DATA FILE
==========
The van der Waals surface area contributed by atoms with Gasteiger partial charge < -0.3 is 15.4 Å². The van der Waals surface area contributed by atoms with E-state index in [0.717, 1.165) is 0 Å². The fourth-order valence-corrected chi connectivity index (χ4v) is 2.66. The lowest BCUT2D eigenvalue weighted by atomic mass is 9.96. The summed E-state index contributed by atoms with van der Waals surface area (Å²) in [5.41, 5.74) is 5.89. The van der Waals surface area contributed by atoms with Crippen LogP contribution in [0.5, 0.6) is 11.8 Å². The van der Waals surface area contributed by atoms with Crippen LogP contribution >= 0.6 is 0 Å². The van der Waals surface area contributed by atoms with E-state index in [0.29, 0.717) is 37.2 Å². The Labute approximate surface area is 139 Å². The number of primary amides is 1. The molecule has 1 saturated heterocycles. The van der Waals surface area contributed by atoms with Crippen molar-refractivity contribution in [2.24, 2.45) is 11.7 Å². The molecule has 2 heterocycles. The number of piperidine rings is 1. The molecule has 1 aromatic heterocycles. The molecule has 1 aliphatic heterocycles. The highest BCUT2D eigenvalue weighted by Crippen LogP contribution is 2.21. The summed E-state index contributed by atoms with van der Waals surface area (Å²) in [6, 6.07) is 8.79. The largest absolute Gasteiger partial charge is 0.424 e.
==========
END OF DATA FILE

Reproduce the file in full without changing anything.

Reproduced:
The van der Waals surface area contributed by atoms with Gasteiger partial charge < -0.3 is 15.4 Å². The van der Waals surface area contributed by atoms with E-state index in [0.717, 1.165) is 0 Å². The fourth-order valence-corrected chi connectivity index (χ4v) is 2.66. The lowest BCUT2D eigenvalue weighted by atomic mass is 9.96. The summed E-state index contributed by atoms with van der Waals surface area (Å²) in [5.41, 5.74) is 5.89. The van der Waals surface area contributed by atoms with Crippen LogP contribution in [0.5, 0.6) is 11.8 Å². The van der Waals surface area contributed by atoms with Crippen LogP contribution >= 0.6 is 0 Å². The van der Waals surface area contributed by atoms with E-state index in [0.29, 0.717) is 37.2 Å². The Labute approximate surface area is 139 Å². The number of primary amides is 1. The molecule has 1 saturated heterocycles. The van der Waals surface area contributed by atoms with Crippen molar-refractivity contribution in [2.24, 2.45) is 11.7 Å². The molecule has 2 heterocycles. The number of piperidine rings is 1. The molecule has 1 aromatic heterocycles. The molecule has 1 aliphatic heterocycles. The highest BCUT2D eigenvalue weighted by Crippen LogP contribution is 2.21. The summed E-state index contributed by atoms with van der Waals surface area (Å²) in [6, 6.07) is 8.79. The largest absolute Gasteiger partial charge is 0.424 e.